D: Like any other thing, if we take even the construction of a building, some people do the architecture, builders, those who check if everything is precisely how it should be. Similarly, in software development, different experts work in a team - developers, QA engineers, business analysts, DevOps personnel, project managers, product managers, etc. QAs have become an integral part of software development. They work with the entire team that creates the software.

Responsibilities? The first one is that we usually create software based on requirements (business requirements, software requirements, and so on). They can come from the client or the company, and the first and primary task is to cover these requirements. The main thing is to see if our developer colleagues have developed what is described as requirements.

Another responsibility is to log problems. There will always be issues; we can't escape them.

Our profession uses an infinite resource: human errors. Our task is to minimize them to a minimum to prevent someone from encountering them, logging bugs and defects and writing tests executed manually or automatically. These are the so-called test scenarios.

M: Automating the testing scenarios is important because this leads to a reduction in human errors. The trend is that more and more QA professionals undergo training to make them more versatile, enrich their knowledge, and meet the company's needs to automate as much as possible.

The good news is that Alpha QA will make you Automation QA engineers : )

What are the perspectives of QA engineers, especially compared to developers? Is it true that becoming a QA is more accessible than a developer?

D: These are the professions of the future. Software is everywhere - in cars, TVs, phones, vacuum cleaners... And this software will not disappear - quite the opposite, it will become more and more prevalent. Today, you can do everything with software. Therefore, software quality is of utmost importance, and thus the QA engineers.

Just imagine, if you go to a store, you can get a phone for BGN 100 or one for BGN 1000. And with both phones, you can do the same things - make calls, send messages, use the internet. So, why is there such a difference? Because we assume that the more expensive one is of higher quality.

Quality costs money.

Is it easy to become a QA? Or is it difficult? Becoming an IT specialist is relatively easy, but being a great QA or developer is challenging.

You have to sit down and learn. If you think you have entered the Academy, and that's it, it's not. 

We will give a lot, everything you need, but you also have to give from yourself. For those with the desire and motivation, things will definitely work out. I've taught numerous students and can share many stories of people from different professions and ages. Don't let that worry you - nothing is impossible.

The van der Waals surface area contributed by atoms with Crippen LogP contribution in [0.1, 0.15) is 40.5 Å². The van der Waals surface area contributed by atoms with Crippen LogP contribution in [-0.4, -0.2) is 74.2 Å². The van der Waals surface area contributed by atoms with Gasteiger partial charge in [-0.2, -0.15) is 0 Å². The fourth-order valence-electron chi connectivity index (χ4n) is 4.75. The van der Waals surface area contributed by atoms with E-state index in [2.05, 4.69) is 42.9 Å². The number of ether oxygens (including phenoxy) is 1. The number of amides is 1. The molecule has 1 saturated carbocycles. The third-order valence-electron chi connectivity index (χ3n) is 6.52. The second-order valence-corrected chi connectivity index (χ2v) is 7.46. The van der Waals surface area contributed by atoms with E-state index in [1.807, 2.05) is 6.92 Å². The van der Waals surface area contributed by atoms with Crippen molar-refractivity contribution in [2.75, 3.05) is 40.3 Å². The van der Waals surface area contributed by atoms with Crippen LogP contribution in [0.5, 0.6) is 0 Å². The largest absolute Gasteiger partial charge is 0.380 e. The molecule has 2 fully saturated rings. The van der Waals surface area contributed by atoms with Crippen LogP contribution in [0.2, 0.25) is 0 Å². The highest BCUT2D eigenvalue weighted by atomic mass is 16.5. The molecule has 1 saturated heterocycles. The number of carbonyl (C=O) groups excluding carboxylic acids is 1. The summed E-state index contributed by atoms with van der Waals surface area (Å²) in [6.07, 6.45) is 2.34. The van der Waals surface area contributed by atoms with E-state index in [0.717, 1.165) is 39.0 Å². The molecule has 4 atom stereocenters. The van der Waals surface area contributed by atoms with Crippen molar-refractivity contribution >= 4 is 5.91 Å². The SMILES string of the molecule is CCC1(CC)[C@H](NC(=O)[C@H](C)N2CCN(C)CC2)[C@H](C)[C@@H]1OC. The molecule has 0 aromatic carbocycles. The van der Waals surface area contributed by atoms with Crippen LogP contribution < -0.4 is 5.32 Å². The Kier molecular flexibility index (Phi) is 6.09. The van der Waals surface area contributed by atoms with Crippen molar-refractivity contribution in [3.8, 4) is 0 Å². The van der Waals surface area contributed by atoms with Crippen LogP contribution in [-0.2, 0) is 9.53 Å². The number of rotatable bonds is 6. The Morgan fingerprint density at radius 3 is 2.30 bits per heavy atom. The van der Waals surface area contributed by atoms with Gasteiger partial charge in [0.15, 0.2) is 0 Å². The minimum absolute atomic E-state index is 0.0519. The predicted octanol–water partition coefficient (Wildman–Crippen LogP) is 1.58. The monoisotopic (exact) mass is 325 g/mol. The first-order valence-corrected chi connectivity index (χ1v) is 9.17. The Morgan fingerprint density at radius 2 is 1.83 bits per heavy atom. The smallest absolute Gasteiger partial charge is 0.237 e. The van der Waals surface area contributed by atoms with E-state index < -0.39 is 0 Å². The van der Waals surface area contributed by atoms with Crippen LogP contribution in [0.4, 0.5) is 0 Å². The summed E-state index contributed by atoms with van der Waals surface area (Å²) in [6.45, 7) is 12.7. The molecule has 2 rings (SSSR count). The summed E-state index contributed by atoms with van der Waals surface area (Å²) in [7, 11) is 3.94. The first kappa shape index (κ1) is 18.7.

Telerik Academy has a fantastic program, so you have all the prerequisites to start working as long as you approach it seriously and give maximum effort.

Dimo said that people from different backgrounds can become QA engineers, but what are you looking for when hiring junior QA engineers?

M: Eye for detail is one thing, but for me, there's one more crucial thing I look for during interviews - people's soft skills! After all, we (QA engineers) are the ones who determine whether a particular component works correctly or not, and we need to know how to present this information. To do that, we need to have a broad spectrum of technical and business knowledge, meaning understanding the product and the specifics of its use.  

As for the technical aspect, it's not necessary to have completed a technical university - programs like Alpha QA will do that for you. However, the most important thing is that people have the desire. I've seen individuals with little experience but tremendous enthusiasm that compensates for it.

Nevertheless, you should strive to have at least one programming language to be a successful QA. You need to know what continuous integration, delivery, etc., look like.  

Well, it's a good thing that Soft Skills sessions are about 20% of the Alpha QA program! One last question - what else can you share about the profession that our readers must know? 

D: This profession will become increasingly sought after as people use more software, and allowing errors is unacceptable.

For example, if you open Facebook and cannot register – it's a problem but not so critical. In some cases, the error could be life-threatening. Take, for instance, software used in planes, cars, trains, and ships. Can you imagine pressing a button, and the boat doesn't respond and crashes into the dock?

You see, software must meet standards so that people can use it seamlessly.

Secondly, this is a well-paid profession, which is important to consider. Skilled IT professionals are well compensated - you will receive an excellent salary when you grow. 

You also have many career opportunities; depending on the career ladder in a given company, you continue to grow. Like any IT profession, QA has two technical and managerial directions. In one case, you think about your automation solution's architecture; in the other, you deal more with people management. 

It's true that there are endless possibilities in IT and the QA profession.

Ready to take full advantage of these possibilities? Apply to Alpha QA by February 25 and jumpstart your IT career!